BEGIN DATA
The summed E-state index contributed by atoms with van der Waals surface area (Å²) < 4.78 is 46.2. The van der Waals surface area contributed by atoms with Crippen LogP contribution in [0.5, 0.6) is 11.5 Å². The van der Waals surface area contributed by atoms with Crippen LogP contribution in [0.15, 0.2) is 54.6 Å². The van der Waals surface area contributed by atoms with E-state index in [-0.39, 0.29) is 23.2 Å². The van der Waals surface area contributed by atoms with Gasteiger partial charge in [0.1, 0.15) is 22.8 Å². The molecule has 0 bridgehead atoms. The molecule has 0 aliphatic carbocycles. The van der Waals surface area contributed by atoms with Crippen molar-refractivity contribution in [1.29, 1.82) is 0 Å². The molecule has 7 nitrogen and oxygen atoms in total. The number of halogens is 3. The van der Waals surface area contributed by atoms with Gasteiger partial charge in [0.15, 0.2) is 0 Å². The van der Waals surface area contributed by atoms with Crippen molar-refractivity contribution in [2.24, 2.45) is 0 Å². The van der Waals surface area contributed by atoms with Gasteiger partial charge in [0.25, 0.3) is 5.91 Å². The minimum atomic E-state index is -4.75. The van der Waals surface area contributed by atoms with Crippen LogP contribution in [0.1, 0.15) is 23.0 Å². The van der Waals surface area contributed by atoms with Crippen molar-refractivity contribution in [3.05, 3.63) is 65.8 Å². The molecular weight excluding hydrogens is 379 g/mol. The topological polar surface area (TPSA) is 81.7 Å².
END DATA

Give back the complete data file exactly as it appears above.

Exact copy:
The summed E-state index contributed by atoms with van der Waals surface area (Å²) < 4.78 is 46.2. The van der Waals surface area contributed by atoms with Crippen LogP contribution in [0.5, 0.6) is 11.5 Å². The van der Waals surface area contributed by atoms with Crippen LogP contribution in [0.15, 0.2) is 54.6 Å². The van der Waals surface area contributed by atoms with E-state index in [-0.39, 0.29) is 23.2 Å². The van der Waals surface area contributed by atoms with Gasteiger partial charge in [0.1, 0.15) is 22.8 Å². The molecule has 0 bridgehead atoms. The molecule has 0 aliphatic carbocycles. The van der Waals surface area contributed by atoms with Crippen molar-refractivity contribution in [1.29, 1.82) is 0 Å². The molecule has 7 nitrogen and oxygen atoms in total. The number of halogens is 3. The van der Waals surface area contributed by atoms with Gasteiger partial charge in [0.15, 0.2) is 0 Å². The van der Waals surface area contributed by atoms with Crippen molar-refractivity contribution in [2.24, 2.45) is 0 Å². The van der Waals surface area contributed by atoms with Gasteiger partial charge in [0.25, 0.3) is 5.91 Å². The minimum atomic E-state index is -4.75. The van der Waals surface area contributed by atoms with Crippen LogP contribution in [0.1, 0.15) is 23.0 Å². The van der Waals surface area contributed by atoms with Crippen molar-refractivity contribution in [3.05, 3.63) is 65.8 Å². The molecular weight excluding hydrogens is 379 g/mol. The topological polar surface area (TPSA) is 81.7 Å².